Thanks for this review, and, as I’m from Australia, I hadn’t heard the term “instructional teaching” before your post – and I just love this language – THAT is definitely what explicit, direct instruction is about, thanks – that’s what I’ve learned from your post this time!

    I like your points, and as I’m back now working in schools, I agree with ALL of these…
    Frankly, I don’t have time to read things that are NOT supportive of what you are about – and I’m adding your term here, IT (instructional teaching) KR (Knowledge Rich).

    I talk about “traffic jams” here, in Sydney, Australia, as our city traffic is particularly slow – that’s MY local example of the LTM/WM model – and also emphasise building on prior knowledge! It’s a valid simplification and one that teachers here seem to understand easily – THAT is my goal, supporting teacher learning.

    It’s difficult with all of the continual stream of publications and social media, to keep on the path that truly supports student learning – there are a lot of distractions and misunderstandings out there in the world, especially online…

    Thanks, yet again, for your blog, as I always confirm my knowledge and LEARN more, extend my knowledge!
    Let’s keep trying to support teachers, FOR improving student learning!

    best always,

    Liked by 1 person

  3. Hi again Tom
    It’s now around 8.30ish – Sydney Australia time – and I’ve been thinking on my morning walk…
    Your term “instructional teaching” – I really do like it!?
    Just wondering if “Teaching FOR Learning” might be a similar term I could use? Fitting in with Assessment FOR learning – so this links in with Review at the end of that lesson – as well as Review to start the next lesson?

    Love to hear any feedback on this language and thinking of mine – maybe it’s crazy?

    Email me and let me know – as I’m not sure if I’m getting feedback posts here?

    Thanks again for making me think MORE!
    Best always
    Gail 👍👍


  4. “For example, you might argue for an arrow that goes from Environment direct to LTM for those ‘hard to explain’ feelings and memories that we gain from experiencing things subconsciously. Go for it. It’s not so useful for teaching a specific curriculum but sure, add it for completeness.”

    I’m not sure whether it’s worth pointing out that Cognitive Load Theory already has such a formulation. Biologically primary knowledge – knowledge we have evolved to learn – is assumed to pass straight into long-term memory without encountering the constraints of working memory. Of course, critics of CLT are sceptical of the biologically primary/secondary idea.

    Liked by 3 people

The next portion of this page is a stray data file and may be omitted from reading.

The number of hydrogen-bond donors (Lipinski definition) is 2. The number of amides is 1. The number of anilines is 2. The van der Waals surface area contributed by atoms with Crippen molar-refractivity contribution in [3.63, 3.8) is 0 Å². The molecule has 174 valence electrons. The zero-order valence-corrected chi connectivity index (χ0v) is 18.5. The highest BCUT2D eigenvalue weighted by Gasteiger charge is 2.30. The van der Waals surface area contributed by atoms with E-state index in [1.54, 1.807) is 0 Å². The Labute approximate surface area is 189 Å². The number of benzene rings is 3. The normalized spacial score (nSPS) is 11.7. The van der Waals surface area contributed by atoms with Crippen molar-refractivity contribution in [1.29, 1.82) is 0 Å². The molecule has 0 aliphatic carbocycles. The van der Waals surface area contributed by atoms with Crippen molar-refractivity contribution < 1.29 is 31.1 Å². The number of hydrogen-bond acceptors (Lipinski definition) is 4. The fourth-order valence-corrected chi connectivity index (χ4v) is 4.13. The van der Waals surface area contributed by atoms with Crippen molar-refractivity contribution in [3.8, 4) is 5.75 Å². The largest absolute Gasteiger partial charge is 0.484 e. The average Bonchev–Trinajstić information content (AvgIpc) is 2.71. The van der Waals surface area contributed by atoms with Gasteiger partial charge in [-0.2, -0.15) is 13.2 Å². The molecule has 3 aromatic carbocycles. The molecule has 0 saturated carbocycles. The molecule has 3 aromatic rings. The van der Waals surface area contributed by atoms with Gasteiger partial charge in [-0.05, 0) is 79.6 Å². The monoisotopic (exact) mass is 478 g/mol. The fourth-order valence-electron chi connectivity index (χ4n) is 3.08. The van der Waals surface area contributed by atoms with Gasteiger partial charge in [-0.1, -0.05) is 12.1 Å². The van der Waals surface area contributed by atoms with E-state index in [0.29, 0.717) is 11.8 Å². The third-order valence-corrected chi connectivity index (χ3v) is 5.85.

• Going out on a limb here, but would that Biologically primary knowledge be facilitated by the so-called mirror neurones?

      If this were to be so, it’d be interesting to know whether modelling processes helps certain key actions bypass working memory.

      Not a CLT expert, so I don’t know if this is handled in the literature somewhere.


  5. Oh Tom – just seen this and I’m so sorry that the book has struck such a nerve. I can understand why, but I do think the acknowledgement in the introduction of how the work of the DIKRist movement had forced a rethink and repositioning was genuine, as well as the “there are no bad guys here” sentiment. I suspect one of the things he is referring to in that section when he speaks of his own errors in the past might well be the kinds of oversimplifications you refer to above. For my part I found the book really useful in pointing me towards a much broader set of theories about learning that I’ve seen recently and I think the central point of trying to find a way forward in education that accepts the importance of knowledge but that also seeks something more – what I think Guy describes as Knowledge Plus in another book – is very important. I know (and I’m sure he does too) that your own work is much more nuanced and thoughtful than simply thinking that knowledge alone will save the world. But there’s no doubt, as with any fad in education, that things get simplified down at school level to the point that it becomes either meaningless or oppressive and I can think of many examples where some of these ideas have been used to strip students of autonomy or self regulation to the extent that it is a significant concern. For that reason, I’d hope that readers could still gain so much from reading what is, above all, a call for a more thoughtful, agentive and empowering educational experience for children.